Two income households became more but currently may be waining some because of child care expenses. If mom stays home then money is saved and she just might still be able to make money with home business. Consequently the content of this article still applies.
Managing Two Incomes
Today, dual income couples account for about 60% of U.S. households. Many depend on the second income to make ends meet, while for others it provides financial security and a way to afford “extras.” Often, however, the second income does not add as much as expected to the bottom line. With it may come higher expenses — such as child care, taxes, clothing, dry cleaning, transportation, and lunches — that consume a large portion of the second paycheck.
When analyzing a second income, one must also consider the intangible costs and benefits. Taking a part-time job while the children are young may not add much to household income, but it could keep the spouse on a career track and ease the transition to full-time work later. Clearly, one should consider personal circumstances and goals when assessing the costs and benefits of a second income.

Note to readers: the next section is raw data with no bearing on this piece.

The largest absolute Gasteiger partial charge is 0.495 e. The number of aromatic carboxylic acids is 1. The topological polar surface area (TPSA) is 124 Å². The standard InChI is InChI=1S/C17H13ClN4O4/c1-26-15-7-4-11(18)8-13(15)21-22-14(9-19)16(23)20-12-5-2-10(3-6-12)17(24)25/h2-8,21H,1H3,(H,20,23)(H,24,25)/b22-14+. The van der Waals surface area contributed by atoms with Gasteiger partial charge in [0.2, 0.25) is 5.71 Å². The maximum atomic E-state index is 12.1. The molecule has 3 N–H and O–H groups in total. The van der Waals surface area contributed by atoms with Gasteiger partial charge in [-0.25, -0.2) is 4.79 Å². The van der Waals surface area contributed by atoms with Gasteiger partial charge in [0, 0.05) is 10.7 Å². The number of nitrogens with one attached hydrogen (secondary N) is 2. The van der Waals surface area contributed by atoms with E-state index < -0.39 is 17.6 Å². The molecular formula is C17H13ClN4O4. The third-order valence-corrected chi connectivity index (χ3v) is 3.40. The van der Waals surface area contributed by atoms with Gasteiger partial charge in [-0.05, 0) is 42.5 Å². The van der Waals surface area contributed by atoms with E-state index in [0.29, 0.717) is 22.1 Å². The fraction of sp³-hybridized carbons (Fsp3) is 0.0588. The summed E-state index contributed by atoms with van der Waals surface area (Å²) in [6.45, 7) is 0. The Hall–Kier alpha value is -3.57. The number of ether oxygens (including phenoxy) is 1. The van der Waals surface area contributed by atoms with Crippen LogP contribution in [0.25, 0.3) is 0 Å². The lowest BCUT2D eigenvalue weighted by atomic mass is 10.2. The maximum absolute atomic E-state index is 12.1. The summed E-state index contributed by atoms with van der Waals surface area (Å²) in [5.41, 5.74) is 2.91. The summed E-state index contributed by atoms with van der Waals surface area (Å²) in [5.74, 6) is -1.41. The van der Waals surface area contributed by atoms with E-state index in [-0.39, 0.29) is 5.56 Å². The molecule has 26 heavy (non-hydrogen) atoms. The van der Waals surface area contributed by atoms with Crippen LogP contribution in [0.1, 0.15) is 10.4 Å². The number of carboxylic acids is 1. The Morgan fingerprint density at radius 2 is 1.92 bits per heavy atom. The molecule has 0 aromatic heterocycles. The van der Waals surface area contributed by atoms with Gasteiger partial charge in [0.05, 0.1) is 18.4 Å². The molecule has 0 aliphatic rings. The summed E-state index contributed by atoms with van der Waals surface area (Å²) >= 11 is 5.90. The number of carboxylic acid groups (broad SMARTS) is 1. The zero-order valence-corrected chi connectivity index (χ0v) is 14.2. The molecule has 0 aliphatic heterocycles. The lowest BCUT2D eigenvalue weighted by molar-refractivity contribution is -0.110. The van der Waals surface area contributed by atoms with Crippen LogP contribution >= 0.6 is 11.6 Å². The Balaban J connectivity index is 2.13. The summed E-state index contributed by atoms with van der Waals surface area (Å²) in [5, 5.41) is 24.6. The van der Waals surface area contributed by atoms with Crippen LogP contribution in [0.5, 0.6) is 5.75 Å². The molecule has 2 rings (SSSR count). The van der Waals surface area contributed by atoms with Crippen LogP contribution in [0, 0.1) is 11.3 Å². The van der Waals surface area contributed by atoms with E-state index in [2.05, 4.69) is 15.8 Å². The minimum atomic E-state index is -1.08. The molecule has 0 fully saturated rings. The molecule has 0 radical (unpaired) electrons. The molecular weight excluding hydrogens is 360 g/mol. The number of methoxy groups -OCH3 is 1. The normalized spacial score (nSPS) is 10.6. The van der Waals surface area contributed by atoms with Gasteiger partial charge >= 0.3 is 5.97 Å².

For this reason, two-income families should develop financial plans that consider the possibility of the loss of one income for any reason. These reasons could include a spouse’s staying at home with young children, going back to school, or losing a job. In some cases, couples use the second income to meet the basic expenditures associated with their luxurious lifestyles. They should analyze past income and expenditure statements to study spending patterns and identify areas where expense reductions are possible. Such reductions would then be incorporated into the budgeting process.
Couples may experiment with different strategies until they find one that works best for them. Consideration, of course, must be given to the amount each spouse earns and various emotional and behavioral factors in their relationship. Regardless of the money management system, each spouse needs to have some money of his or her own that he or she can spend without accountability.
Influence of Women’s Income on Family Budgets
The incomes of women have become an increasingly important part of family budgets over the last quarter-century, according to new Census Bureau data, but economic progress has come at a cost: less time with children. Wives’ incomes amounted to only 26.6% of their families’ household incomes in 1970, but made up 41.2% in 1996, the latest year for which the Census Bureau has data.
Published in: Personal Finance